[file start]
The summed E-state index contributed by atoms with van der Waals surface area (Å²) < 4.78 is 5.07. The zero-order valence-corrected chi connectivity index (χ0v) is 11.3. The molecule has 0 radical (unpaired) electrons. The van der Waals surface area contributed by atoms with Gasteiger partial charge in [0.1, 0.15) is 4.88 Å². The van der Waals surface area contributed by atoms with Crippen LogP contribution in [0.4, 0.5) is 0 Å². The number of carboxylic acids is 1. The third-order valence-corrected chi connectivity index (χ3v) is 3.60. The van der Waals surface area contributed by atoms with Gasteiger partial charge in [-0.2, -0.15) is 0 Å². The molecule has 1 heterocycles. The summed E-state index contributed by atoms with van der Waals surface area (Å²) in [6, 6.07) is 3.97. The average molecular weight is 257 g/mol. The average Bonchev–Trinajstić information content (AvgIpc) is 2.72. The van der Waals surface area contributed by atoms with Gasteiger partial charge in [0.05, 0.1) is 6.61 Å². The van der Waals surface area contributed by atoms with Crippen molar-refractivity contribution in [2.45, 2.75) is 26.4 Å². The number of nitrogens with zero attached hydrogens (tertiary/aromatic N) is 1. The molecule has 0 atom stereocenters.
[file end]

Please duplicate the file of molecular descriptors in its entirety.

The summed E-state index contributed by atoms with van der Waals surface area (Å²) < 4.78 is 5.07. The zero-order valence-corrected chi connectivity index (χ0v) is 11.3. The molecule has 0 radical (unpaired) electrons. The van der Waals surface area contributed by atoms with Gasteiger partial charge in [0.1, 0.15) is 4.88 Å². The van der Waals surface area contributed by atoms with Crippen LogP contribution in [0.4, 0.5) is 0 Å². The number of carboxylic acids is 1. The third-order valence-corrected chi connectivity index (χ3v) is 3.60. The van der Waals surface area contributed by atoms with Gasteiger partial charge in [-0.2, -0.15) is 0 Å². The molecule has 1 heterocycles. The summed E-state index contributed by atoms with van der Waals surface area (Å²) in [6, 6.07) is 3.97. The average molecular weight is 257 g/mol. The average Bonchev–Trinajstić information content (AvgIpc) is 2.72. The van der Waals surface area contributed by atoms with Gasteiger partial charge in [0.05, 0.1) is 6.61 Å². The van der Waals surface area contributed by atoms with Crippen molar-refractivity contribution in [2.45, 2.75) is 26.4 Å². The number of nitrogens with zero attached hydrogens (tertiary/aromatic N) is 1. The molecule has 0 atom stereocenters.